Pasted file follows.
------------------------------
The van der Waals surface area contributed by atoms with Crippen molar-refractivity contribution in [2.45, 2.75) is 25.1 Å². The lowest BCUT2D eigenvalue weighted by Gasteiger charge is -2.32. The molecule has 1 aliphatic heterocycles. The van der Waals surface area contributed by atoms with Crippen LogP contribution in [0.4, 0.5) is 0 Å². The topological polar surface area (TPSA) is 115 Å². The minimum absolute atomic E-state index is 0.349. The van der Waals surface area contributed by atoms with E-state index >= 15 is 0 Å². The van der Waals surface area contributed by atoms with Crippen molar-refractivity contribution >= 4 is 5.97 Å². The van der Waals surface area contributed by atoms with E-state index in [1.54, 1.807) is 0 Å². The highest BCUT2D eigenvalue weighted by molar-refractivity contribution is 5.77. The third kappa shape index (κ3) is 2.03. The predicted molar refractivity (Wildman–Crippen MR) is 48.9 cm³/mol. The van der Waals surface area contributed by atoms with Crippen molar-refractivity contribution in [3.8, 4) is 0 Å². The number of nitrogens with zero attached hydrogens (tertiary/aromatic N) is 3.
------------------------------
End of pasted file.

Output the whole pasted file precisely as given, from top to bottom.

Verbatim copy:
The van der Waals surface area contributed by atoms with Crippen molar-refractivity contribution in [2.45, 2.75) is 25.1 Å². The lowest BCUT2D eigenvalue weighted by Gasteiger charge is -2.32. The molecule has 1 aliphatic heterocycles. The van der Waals surface area contributed by atoms with Crippen LogP contribution in [0.4, 0.5) is 0 Å². The topological polar surface area (TPSA) is 115 Å². The minimum absolute atomic E-state index is 0.349. The van der Waals surface area contributed by atoms with E-state index >= 15 is 0 Å². The van der Waals surface area contributed by atoms with Crippen molar-refractivity contribution >= 4 is 5.97 Å². The van der Waals surface area contributed by atoms with E-state index in [1.54, 1.807) is 0 Å². The highest BCUT2D eigenvalue weighted by molar-refractivity contribution is 5.77. The third kappa shape index (κ3) is 2.03. The predicted molar refractivity (Wildman–Crippen MR) is 48.9 cm³/mol. The van der Waals surface area contributed by atoms with Crippen molar-refractivity contribution in [3.8, 4) is 0 Å². The number of nitrogens with zero attached hydrogens (tertiary/aromatic N) is 3.